Asscher table size?


Aug 21, 2011
Hi all,
Preparing to buy an Asscher-cut diamond for an e-ring. I've resigned myself to getting screwed on the price since i'm in a bit of a time-crunch and am paying retail. That said, i really do want to make sure i get a nice stone and don't want to be a complete sucker. I've done as much research as time has permitted online, with a few books, and on this forum but am still questioning what the ideal depth/table size are for an asscher. I've read from low 60s to 70 or more for table, and have heard that some dealers push larger table sizes since they sacrifice less ct weight. Here are the specs of a stone i am thinking of buying-- the table seems a bit large, and when i viewed it the stone appeared a bit glassy if that makes any sense:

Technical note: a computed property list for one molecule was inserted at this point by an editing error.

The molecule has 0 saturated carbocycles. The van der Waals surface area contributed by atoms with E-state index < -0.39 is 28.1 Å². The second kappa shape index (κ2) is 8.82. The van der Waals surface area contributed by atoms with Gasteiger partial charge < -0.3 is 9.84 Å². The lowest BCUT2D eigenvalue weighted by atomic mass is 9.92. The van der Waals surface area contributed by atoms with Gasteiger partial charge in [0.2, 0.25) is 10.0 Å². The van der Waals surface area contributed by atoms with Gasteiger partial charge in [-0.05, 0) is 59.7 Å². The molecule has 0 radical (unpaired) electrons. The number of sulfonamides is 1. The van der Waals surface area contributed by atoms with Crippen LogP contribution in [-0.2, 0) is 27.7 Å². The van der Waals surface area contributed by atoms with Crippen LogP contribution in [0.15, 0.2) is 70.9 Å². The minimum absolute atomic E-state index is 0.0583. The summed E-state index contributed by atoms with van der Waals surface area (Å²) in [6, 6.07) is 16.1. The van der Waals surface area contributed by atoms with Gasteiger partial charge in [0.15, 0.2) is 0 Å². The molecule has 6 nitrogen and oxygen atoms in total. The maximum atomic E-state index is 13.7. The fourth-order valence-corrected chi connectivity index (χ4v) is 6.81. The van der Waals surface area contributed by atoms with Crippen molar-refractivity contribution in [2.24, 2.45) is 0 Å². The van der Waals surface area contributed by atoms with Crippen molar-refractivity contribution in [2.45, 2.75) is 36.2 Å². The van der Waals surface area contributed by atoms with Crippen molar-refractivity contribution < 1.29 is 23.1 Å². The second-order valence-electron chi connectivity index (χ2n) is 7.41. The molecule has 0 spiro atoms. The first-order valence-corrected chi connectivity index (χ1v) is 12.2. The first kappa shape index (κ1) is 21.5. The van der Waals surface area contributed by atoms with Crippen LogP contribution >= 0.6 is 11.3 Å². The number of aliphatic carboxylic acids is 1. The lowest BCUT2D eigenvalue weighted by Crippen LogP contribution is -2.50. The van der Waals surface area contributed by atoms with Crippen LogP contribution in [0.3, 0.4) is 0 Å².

Price: USD11,135.00
Measurements: 5.93 x 5.82 x 3.95 mm
Carat Weight: 1.31 carat
Color Grade: F
Clarity Grade: VS1
Depth: 67.8%
Table: 67%
Girdle: Thick to Very Thick
Culet: None
Polish: Very Good
Symmetry: Very Good
Fluorescence: None

Also-- i'm obviously new at this and am going mostly based on what i've read rather than what i've experienced. When i was inspecting the stone, i noted some inclusions that were visible when viewing from below the stone (i.e. from the pavilion up through the table); the dealer stated that they assessed clarity based on a top-down view (i.e. from the table down) only; that didn't sound right to me, but again-- i'm new at this. Would appreciate any thoughts!


Aug 8, 2005
The smaller the better, honestly. A large table can have a glassy stone as a side effect. Check the crown height. We say that above 10% is good. But honestly the asscher's I've liked (including my own) all have crown heights of over 14%. If the table is big then the crown might be low... which means a glassy stone.
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